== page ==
Barbara Bry, interviewing guests from China, said, “At the conference, I talked about why San Diego is a great place for startups. I highlighted our already vibrant ecosystem in which success begets more success, our knowledgeable service providers, our amazing talent pool that comes from all over the world, our universities and research institutes, our growing angel investor networks, and our culture of entrepreneurship, which understands that failure is often part of the road to success. Most importantly, I said, when our entrepreneurs have a successful exit, they stay involved. They start another company, become an angel investor and/or engage in philanthropy. This is truly the ‘Spirit of San Diego.’”
We couldn’t have said it better.
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MAKE IT IN AMERICA’ CONFERENCE SHOWS S.D. IS ON THE MAP
On several occasions, we have talked about doing business in China. Well, the tables have turned and last week, China came to San Diego to do business.
“Make It In America,” a three-
We strutted our region’s stuff from drones to biotech and discussed how government programs in both the U.S. and Mexico can provide assistance. Rosalynn Carmen, president of the Asian Heritage Society and co-
We definitely live in a global interconnected world, and while our companies need to figure out how to access global markets and money, it is also true that global markets are seeking us. And San Diego is on the map. Finding capital for our local companies to grow has been a long-
There is one significant common business principle that overrides all others: Effective business is often done over a meal.
I sat with a most interesting group including Yu Shunbiao, executive chairman of the World Chinese Entrepreneur Association; Chang Zhang, an investor from Shanghai; Julia Cheng, a San Diegan who is vice president of the Taiwanese Chamber of Commerce of North America; and Cicely Meng, a San Diegan who is president of the San Diego-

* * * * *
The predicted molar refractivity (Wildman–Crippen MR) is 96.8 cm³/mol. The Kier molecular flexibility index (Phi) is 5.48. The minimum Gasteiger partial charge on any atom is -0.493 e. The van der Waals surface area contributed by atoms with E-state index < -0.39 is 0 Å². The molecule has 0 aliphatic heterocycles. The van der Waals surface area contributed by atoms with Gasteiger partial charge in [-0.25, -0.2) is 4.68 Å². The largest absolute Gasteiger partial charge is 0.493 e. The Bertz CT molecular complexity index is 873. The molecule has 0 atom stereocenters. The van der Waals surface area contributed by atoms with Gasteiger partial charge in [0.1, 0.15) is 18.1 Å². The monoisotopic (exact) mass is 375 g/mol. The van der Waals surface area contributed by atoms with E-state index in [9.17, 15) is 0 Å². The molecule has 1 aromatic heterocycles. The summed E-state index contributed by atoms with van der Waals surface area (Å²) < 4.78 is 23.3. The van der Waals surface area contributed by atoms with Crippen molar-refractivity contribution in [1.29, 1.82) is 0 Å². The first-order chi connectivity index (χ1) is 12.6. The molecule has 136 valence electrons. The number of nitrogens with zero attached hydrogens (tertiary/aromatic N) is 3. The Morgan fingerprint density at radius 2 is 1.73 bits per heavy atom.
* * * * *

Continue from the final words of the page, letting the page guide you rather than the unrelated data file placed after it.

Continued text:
Through a translator, Shunbiao told me that Chinese investors are particularly interested in buying real estate (office buildings, apartment complexes, shopping centers and single-
Cheng, who grew up in Shanghai, came to the United States in 1980 to study at UC San Diego. To support herself, she worked odd jobs and eventually earned a master’s degree in business administration from San Diego State University. In China, Cheng was separated from her parents, who became victims of the country’s political movement against what were seen as intellectuals. “The first thing in your life, you have to be sure you survive,” she said in an interview with the Asian Heritage Society, which recognized her with an award in 2013. “The second stage of your life you can dream and achieve your goal.” Cheng played an active role in recruiting participants from both China and Taiwan for this conference.
She said the region is attractive to them because of our beautiful weather, clean air, vibrant and growing Asian community, location near Mexico and the concentration of successful biotech and high-
At the conference, I talked about why San Diego is a great place for startups. I highlighted our already vibrant ecosystem in which success begets more success, our knowledgeable service providers, our amazing talent pool that comes from all over the world, our universities and research institutes, our growing angel investor networks, and our culture of entrepreneurship, which understands that failure is often part of the road to success.
Most importantly, I said, when our entrepreneurs have a successful exit, they stay involved. They start another company, become an angel investor and/or engage in philanthropy. This is truly the “Spirit of San Diego.”
Neil Senturia and Barbara Bry take turns in writing this weekly column about entrepreneurship in San Diego. Please email ideas to Barbara at firstname.lastname@example.org